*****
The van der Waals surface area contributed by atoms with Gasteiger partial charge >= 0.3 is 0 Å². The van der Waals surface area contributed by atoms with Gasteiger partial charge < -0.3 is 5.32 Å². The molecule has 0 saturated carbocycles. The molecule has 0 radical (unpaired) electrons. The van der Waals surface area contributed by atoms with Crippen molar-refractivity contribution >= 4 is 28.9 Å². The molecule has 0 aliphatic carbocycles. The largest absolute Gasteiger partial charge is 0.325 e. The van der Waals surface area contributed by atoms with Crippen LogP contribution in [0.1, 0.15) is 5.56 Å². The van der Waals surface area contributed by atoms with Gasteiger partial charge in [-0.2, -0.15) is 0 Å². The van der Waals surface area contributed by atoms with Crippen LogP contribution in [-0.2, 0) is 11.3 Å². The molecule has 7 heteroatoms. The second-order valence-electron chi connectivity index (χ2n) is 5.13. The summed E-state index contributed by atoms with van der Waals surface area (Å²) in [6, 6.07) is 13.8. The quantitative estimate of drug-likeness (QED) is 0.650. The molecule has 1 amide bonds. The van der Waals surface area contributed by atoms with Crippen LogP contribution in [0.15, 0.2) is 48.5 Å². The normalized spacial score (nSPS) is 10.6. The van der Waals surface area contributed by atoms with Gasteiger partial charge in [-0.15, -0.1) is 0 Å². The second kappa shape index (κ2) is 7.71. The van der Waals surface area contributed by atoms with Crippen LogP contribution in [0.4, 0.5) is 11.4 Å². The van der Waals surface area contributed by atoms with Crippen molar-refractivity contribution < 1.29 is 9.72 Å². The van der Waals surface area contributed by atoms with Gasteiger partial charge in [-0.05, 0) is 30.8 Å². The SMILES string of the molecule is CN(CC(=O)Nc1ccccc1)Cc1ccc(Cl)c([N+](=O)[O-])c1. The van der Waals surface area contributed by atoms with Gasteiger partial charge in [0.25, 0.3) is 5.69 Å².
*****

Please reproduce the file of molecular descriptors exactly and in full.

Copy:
The van der Waals surface area contributed by atoms with Gasteiger partial charge >= 0.3 is 0 Å². The van der Waals surface area contributed by atoms with Gasteiger partial charge < -0.3 is 5.32 Å². The molecule has 0 saturated carbocycles. The molecule has 0 radical (unpaired) electrons. The van der Waals surface area contributed by atoms with Crippen molar-refractivity contribution >= 4 is 28.9 Å². The molecule has 0 aliphatic carbocycles. The largest absolute Gasteiger partial charge is 0.325 e. The van der Waals surface area contributed by atoms with Crippen LogP contribution in [0.1, 0.15) is 5.56 Å². The van der Waals surface area contributed by atoms with Gasteiger partial charge in [-0.2, -0.15) is 0 Å². The van der Waals surface area contributed by atoms with Crippen LogP contribution in [-0.2, 0) is 11.3 Å². The molecule has 7 heteroatoms. The second-order valence-electron chi connectivity index (χ2n) is 5.13. The summed E-state index contributed by atoms with van der Waals surface area (Å²) in [6, 6.07) is 13.8. The quantitative estimate of drug-likeness (QED) is 0.650. The molecule has 1 amide bonds. The van der Waals surface area contributed by atoms with Crippen LogP contribution in [0.15, 0.2) is 48.5 Å². The normalized spacial score (nSPS) is 10.6. The van der Waals surface area contributed by atoms with Gasteiger partial charge in [-0.15, -0.1) is 0 Å². The second kappa shape index (κ2) is 7.71. The van der Waals surface area contributed by atoms with Crippen LogP contribution in [0.4, 0.5) is 11.4 Å². The van der Waals surface area contributed by atoms with Crippen molar-refractivity contribution < 1.29 is 9.72 Å². The van der Waals surface area contributed by atoms with Gasteiger partial charge in [-0.05, 0) is 30.8 Å². The SMILES string of the molecule is CN(CC(=O)Nc1ccccc1)Cc1ccc(Cl)c([N+](=O)[O-])c1. The van der Waals surface area contributed by atoms with Gasteiger partial charge in [0.25, 0.3) is 5.69 Å².